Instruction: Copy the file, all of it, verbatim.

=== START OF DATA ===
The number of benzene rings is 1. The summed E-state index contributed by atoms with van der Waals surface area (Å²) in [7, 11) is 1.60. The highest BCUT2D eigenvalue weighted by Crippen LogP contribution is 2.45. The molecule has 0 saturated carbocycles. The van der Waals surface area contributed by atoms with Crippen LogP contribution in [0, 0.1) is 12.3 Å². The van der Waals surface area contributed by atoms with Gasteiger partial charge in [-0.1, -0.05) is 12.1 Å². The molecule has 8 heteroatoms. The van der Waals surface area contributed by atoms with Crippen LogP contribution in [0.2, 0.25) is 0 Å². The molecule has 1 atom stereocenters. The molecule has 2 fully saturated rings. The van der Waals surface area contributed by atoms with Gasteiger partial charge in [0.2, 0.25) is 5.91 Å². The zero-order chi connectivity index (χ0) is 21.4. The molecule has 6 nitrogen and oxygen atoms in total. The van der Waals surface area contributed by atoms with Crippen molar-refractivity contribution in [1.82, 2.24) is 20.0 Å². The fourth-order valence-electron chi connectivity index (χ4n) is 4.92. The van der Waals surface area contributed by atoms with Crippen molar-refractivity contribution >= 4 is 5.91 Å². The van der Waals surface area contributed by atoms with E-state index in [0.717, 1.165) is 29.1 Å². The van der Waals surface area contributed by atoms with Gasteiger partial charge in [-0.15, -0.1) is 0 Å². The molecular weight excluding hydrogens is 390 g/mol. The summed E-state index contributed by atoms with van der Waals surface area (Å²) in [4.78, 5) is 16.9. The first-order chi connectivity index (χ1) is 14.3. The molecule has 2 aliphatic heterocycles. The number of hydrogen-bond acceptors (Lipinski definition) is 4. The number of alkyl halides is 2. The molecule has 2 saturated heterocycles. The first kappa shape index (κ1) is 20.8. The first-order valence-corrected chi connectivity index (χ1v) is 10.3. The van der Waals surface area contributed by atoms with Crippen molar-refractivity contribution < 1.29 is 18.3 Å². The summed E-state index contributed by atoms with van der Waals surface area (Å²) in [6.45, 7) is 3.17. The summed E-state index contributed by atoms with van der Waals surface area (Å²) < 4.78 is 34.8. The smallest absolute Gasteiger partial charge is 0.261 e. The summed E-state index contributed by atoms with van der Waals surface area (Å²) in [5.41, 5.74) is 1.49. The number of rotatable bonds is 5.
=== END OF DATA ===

The number of benzene rings is 1. The summed E-state index contributed by atoms with van der Waals surface area (Å²) in [7, 11) is 1.60. The highest BCUT2D eigenvalue weighted by Crippen LogP contribution is 2.45. The molecule has 0 saturated carbocycles. The van der Waals surface area contributed by atoms with Crippen LogP contribution in [0, 0.1) is 12.3 Å². The van der Waals surface area contributed by atoms with Gasteiger partial charge in [-0.1, -0.05) is 12.1 Å². The molecule has 8 heteroatoms. The van der Waals surface area contributed by atoms with Crippen LogP contribution in [0.2, 0.25) is 0 Å². The molecule has 1 atom stereocenters. The molecule has 2 fully saturated rings. The van der Waals surface area contributed by atoms with Gasteiger partial charge in [0.2, 0.25) is 5.91 Å². The zero-order chi connectivity index (χ0) is 21.4. The molecule has 6 nitrogen and oxygen atoms in total. The van der Waals surface area contributed by atoms with Crippen molar-refractivity contribution in [1.82, 2.24) is 20.0 Å². The fourth-order valence-electron chi connectivity index (χ4n) is 4.92. The van der Waals surface area contributed by atoms with Crippen molar-refractivity contribution >= 4 is 5.91 Å². The van der Waals surface area contributed by atoms with E-state index in [0.717, 1.165) is 29.1 Å². The van der Waals surface area contributed by atoms with Gasteiger partial charge in [-0.15, -0.1) is 0 Å². The molecular weight excluding hydrogens is 390 g/mol. The summed E-state index contributed by atoms with van der Waals surface area (Å²) in [4.78, 5) is 16.9. The first-order chi connectivity index (χ1) is 14.3. The molecule has 2 aliphatic heterocycles. The number of hydrogen-bond acceptors (Lipinski definition) is 4. The number of alkyl halides is 2. The molecule has 2 saturated heterocycles. The first kappa shape index (κ1) is 20.8. The first-order valence-corrected chi connectivity index (χ1v) is 10.3. The van der Waals surface area contributed by atoms with Crippen molar-refractivity contribution < 1.29 is 18.3 Å². The summed E-state index contributed by atoms with van der Waals surface area (Å²) in [6.45, 7) is 3.17. The summed E-state index contributed by atoms with van der Waals surface area (Å²) < 4.78 is 34.8. The smallest absolute Gasteiger partial charge is 0.261 e. The summed E-state index contributed by atoms with van der Waals surface area (Å²) in [5.41, 5.74) is 1.49. The number of rotatable bonds is 5.